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fuel pump replacement 99 silverado

Discussion in 'Chevy Trucks' started by blublzr, Feb 19, 2007.

  1. blublzr

    blublzr Member
    Messages: 35

    hey guys , i have found a guy in new jersey that sells custom made fuel pumps . the price of the one for my silverado that is listed sells for around 130.00 . a new gm fuel pump goes for around 495.00 . is there any way this could be a reliable fuel pump ??? reply and i'll send you the ebay auction number. anyone that replies , can also contact me by phone

    wil 215-788-3437 :)
     
  2. ThisIsMe

    ThisIsMe Senior Member
    from Mass
    Messages: 745

    Hint,
    If a regualr pickup. Slide the bed out of the way to get to the pump. Easier and no wasted fuel.

    Sorry I had not comment on the pump.
     
  3. lawnmedic

    lawnmedic Senior Member
    Messages: 703

    Fuel pump runs about 260.00 including sending unit and pickup assembly.
    Make sure he is not selling just the fuel pump. Just the fuel pump runs about 80.00, but most people replace the entire assembly do to problems with the sending unit.
     
  4. THE05HD

    THE05HD Member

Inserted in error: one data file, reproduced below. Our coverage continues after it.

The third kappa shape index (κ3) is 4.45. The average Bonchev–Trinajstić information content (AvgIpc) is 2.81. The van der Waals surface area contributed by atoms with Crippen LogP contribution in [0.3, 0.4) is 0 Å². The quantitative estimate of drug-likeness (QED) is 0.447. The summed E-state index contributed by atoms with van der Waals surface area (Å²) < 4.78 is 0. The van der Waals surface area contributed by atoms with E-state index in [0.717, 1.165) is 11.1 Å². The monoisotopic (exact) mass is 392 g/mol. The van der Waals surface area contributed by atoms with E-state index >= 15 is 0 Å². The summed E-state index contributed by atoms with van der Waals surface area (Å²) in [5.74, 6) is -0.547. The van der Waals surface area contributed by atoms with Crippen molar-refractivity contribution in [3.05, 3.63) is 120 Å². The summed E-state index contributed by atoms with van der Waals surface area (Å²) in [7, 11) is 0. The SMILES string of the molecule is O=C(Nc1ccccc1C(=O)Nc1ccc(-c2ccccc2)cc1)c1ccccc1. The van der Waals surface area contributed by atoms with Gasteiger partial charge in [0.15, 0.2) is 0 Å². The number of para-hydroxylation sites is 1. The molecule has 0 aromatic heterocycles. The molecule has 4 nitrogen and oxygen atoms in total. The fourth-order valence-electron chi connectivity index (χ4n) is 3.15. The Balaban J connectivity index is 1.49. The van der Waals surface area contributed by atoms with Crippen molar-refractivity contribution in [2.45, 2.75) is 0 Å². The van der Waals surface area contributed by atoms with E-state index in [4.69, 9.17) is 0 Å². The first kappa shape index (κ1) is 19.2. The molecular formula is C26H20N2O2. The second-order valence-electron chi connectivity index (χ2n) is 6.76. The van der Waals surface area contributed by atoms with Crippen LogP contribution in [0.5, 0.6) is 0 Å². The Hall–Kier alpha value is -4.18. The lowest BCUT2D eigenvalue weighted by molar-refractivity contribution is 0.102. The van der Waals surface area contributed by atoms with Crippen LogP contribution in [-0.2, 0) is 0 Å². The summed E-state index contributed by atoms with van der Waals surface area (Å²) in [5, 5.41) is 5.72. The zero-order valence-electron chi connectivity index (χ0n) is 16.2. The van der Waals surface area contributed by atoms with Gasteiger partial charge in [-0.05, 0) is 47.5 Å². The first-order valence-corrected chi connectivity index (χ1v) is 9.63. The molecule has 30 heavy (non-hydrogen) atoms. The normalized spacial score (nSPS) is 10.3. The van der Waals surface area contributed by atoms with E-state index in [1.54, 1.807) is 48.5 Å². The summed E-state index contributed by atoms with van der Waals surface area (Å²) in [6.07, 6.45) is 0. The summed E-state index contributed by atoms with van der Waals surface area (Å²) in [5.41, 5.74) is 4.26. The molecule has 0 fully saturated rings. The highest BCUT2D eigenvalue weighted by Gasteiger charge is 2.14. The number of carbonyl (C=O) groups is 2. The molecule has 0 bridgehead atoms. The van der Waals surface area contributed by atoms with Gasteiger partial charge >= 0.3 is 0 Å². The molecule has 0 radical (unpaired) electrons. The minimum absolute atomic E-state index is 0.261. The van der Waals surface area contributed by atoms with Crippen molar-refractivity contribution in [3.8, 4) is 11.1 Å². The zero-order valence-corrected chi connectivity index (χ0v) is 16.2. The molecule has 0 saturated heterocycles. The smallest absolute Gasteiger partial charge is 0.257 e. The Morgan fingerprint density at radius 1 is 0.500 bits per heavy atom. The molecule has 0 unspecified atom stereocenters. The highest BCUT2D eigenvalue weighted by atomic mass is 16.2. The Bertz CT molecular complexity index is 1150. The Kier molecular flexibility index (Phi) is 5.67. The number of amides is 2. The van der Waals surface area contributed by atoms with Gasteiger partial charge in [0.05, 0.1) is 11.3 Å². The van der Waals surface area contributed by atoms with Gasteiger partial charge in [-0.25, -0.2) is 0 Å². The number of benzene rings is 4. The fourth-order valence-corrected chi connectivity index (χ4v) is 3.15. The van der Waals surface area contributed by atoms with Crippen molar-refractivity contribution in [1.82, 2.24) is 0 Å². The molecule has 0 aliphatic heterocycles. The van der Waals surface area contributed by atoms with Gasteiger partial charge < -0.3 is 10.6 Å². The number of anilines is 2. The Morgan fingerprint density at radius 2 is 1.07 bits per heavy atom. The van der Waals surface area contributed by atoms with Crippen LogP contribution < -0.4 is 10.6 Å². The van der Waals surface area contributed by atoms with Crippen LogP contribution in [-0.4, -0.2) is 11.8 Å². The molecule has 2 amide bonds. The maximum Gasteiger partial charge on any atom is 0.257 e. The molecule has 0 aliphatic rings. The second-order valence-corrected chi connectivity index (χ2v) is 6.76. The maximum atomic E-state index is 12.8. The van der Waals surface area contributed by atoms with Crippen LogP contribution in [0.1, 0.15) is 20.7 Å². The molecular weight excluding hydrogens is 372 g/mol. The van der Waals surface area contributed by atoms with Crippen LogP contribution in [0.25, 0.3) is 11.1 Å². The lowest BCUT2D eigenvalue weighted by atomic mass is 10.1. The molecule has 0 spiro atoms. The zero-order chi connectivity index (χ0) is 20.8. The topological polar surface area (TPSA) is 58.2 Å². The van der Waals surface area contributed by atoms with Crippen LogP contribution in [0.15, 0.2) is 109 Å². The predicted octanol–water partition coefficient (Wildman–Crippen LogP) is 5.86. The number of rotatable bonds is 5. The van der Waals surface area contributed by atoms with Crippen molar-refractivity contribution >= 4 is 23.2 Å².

from WI
    Messages: 74


    SOUNDS WAY TO CHEAP !!

    MY LOCAL GM PARTS GUY WILL SELL ME A PUMP FOR AROUND 350.00 COMPLETE READY TO DROP IN.

    AFTERMARKET PUMP IS AROUND 275.00

    GM PUMPS ARE THE WAY TO GO .....

    GM PARTS THROUGH THE RIGHT DEALER COME WITH A 3YEAR/36,000 MILE WARENTEE !!

    JUST MY .02 ON THIS :)
     
  5. Northland

    Northland Senior Member
    Messages: 169

    I have had to change the damn g fuel pump in every late model Chevy I have ever owned, including a few in my old mans pickups. What a pain. I agree the easiest method by far is removing/tilting/sliding the box of the back of the truck to get at the pump.

    What GM should do is something similar to what is done with some of the cars out there. Put an access hole in the bed of the truck that is directly over the fuel pump. Obviously countersink screws and have nice edges not to catch material loaded in the bed but have an access hole there for gods sake since its such a b#&^h to get at the damn thing and they go out so often.

    Sigh

    By the way....sounds too cheap to me. Buy the regular GM part. Their cost is somewhere under $300 cuz every time I go in to the stealer to buy one my parts guys feels bad about it and sells it for right around $300. Also make sure you repalce the fule filter about every 10,000 miles. A bad filter is the #1 cause for taking out a pump.
     
  6. ThisIsMe

    ThisIsMe Senior Member
    from Mass
    Messages: 745

    You are making sense there, which is directly related to why you do not work at GM.
     
  7. lawnmedic

    lawnmedic Senior Member
    Messages: 703

     
  8. dlcs

    dlcs 2000 Club Member
    Messages: 2,149

     
  9. lawnmedic

    lawnmedic Senior Member
    Messages: 703

    Yes, gauge would all the sudden just go to empty. GM claims ethenol is causing spacer to shrink causing loss of contact. Rebent contacts for more tension, no more problems.
     
  10. dlcs

    dlcs 2000 Club Member
    Messages: 2,149


    Ok, now where do I find the contacts that I need to bend and how hard of a job is it to do? LOL
     
  11. lawnmedic

    lawnmedic Senior Member